As a marketing professional, there is nothing I hate more than receiving any form of communication (email, Web experience, social media, mobile, whatever) and not see an obvious place where I can either opt out of the communication or protect how much information is being captured. As a consumer, I probably hate it more.
What will Apple do next? What is the technology that will disrupt the iPhone and iPad business? If you have read Walter Isaacson's Steve Jobs biography (and I strongly recommend that you do), there was a very telling (and compelling) line from Jobs: "If you don't cannibalize yourself, someone else will."
Once upon a time I wrote a book about being a journalist in the 21st century. I was leafing through its pages last evening, when I stopped at the chapter The Less Things Change... It's about my time, 50 years ago, working as reporter/anchor at a startup TV station in Zambia. The chapter starts by describing how we got our foreign news film back there in the 60s. Even after all these years, much is still the same.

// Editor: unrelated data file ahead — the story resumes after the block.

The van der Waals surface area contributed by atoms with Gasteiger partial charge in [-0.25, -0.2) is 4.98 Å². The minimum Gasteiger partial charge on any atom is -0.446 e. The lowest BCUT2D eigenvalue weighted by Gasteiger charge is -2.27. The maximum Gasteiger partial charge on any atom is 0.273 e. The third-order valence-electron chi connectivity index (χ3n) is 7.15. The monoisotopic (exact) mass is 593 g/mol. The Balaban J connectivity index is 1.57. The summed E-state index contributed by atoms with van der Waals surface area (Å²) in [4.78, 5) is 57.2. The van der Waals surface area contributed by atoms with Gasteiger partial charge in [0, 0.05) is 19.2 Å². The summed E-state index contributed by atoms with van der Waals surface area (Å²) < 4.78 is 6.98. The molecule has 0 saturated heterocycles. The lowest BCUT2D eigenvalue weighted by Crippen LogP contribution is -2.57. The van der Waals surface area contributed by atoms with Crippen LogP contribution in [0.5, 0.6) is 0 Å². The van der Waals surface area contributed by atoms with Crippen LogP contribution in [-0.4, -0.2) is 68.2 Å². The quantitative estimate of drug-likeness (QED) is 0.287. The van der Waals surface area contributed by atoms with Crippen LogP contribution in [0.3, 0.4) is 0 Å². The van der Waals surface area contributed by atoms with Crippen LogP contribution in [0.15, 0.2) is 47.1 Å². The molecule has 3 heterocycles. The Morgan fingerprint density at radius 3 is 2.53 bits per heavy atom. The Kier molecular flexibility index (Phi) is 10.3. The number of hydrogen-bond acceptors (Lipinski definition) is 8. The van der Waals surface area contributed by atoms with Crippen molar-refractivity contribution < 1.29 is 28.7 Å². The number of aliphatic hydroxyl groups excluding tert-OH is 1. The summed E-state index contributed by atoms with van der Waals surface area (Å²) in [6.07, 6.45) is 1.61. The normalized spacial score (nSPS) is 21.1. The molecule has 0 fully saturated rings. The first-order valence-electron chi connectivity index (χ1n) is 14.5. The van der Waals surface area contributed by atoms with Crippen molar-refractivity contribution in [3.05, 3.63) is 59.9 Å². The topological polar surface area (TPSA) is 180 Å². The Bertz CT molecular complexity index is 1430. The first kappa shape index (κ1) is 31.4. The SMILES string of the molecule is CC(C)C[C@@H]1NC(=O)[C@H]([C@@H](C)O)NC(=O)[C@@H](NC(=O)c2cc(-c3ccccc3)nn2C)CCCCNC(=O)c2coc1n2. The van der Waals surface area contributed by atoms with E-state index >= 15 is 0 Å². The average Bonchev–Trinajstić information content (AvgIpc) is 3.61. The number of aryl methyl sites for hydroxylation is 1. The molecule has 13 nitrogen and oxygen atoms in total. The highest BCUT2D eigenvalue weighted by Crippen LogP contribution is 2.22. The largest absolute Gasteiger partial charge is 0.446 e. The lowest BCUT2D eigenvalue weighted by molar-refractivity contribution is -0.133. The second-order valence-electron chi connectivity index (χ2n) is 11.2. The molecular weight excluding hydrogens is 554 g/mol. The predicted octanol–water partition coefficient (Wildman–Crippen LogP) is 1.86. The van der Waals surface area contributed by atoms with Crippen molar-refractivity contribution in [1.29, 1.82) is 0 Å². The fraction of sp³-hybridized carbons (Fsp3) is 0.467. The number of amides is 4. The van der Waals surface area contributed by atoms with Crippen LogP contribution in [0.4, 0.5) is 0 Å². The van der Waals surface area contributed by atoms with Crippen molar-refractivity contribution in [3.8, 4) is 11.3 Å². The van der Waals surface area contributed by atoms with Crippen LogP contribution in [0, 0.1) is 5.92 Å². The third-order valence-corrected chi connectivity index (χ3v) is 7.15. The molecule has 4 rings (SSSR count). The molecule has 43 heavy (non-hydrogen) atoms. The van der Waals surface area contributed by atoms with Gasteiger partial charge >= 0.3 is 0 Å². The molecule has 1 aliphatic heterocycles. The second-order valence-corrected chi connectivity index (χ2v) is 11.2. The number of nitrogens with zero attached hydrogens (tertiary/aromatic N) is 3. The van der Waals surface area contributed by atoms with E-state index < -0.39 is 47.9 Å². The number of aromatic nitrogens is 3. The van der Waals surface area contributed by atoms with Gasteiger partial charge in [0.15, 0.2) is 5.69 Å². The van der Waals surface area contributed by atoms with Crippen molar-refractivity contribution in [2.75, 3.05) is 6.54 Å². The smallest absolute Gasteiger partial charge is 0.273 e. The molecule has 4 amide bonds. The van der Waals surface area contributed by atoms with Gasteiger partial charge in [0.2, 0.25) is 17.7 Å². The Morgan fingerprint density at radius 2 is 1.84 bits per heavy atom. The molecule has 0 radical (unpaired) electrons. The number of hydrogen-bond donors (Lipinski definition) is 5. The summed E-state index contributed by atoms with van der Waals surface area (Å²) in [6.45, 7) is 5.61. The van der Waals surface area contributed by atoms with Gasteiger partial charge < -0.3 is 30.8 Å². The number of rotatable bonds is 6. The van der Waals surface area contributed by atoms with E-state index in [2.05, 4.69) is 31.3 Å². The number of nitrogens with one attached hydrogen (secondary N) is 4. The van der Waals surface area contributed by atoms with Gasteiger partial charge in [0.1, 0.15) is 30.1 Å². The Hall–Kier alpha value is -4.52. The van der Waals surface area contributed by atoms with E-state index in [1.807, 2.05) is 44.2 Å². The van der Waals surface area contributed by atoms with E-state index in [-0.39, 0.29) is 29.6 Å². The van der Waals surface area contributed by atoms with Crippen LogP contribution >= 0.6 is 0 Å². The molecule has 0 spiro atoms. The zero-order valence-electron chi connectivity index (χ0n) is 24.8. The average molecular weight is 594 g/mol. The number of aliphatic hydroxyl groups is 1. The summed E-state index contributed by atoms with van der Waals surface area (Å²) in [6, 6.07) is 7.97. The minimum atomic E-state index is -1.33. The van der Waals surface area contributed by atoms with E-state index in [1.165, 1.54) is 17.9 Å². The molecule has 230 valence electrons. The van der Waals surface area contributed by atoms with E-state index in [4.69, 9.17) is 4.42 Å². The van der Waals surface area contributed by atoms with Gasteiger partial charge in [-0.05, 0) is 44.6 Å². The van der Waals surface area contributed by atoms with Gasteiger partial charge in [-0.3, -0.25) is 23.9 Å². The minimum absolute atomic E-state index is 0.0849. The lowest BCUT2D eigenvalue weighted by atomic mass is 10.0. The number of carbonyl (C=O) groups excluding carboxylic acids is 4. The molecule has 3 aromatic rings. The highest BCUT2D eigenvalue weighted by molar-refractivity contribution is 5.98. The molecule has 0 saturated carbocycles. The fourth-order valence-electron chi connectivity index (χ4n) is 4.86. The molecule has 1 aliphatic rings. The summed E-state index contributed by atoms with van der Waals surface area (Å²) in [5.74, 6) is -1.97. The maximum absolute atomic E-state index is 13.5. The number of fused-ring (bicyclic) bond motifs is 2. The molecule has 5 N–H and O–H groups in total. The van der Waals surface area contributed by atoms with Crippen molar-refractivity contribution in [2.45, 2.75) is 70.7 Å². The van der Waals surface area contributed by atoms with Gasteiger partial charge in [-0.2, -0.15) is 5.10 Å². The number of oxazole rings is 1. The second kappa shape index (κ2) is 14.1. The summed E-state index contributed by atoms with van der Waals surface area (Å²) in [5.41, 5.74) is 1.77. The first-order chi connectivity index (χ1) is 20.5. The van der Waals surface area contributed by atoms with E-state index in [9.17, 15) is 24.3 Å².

Literary writing is a worthless profession. Few who write novels, stories and poems make a living from them. This has been true for millennia. Lately the Internet has regressed into a society of feudal manors lorded over by tech giants like Amazon, Apple and Yahoo, who sell e-books for 99 cents or give them away for free. Their "competitive pricing" is threatening traditional publishers and physical books with extinction.
Even though their prices have dropped, we still need commodities, products and services. And because these parts of the economy are so deeply entrenched, decades worth of innovation have focused on reducing cost - -this means automation. If it's cheaper to have systems or robots extract, refine, make, or deliver, it will be done -- no matter the industry.
Do you actively seek out different opinions than your own, or unwittingly reinforce your personal conventional wisdom by only consuming "agreeable" content? While we may think it is the former, too often we live in a bubble. Here are some reasons why we're not as open-minded or as free as we may think, and how the internet is really preventing us from experiencing new things.
Recently, a very senior marketing professional who works at one of the world's largest corporations was recounting a story of how they saw a postal truck outside of their corporate head offices in Silicon Valley, and every single parcel that was being offloaded from this truck was from Amazon. He thought to himself: "This is the what retail looks like in 2012."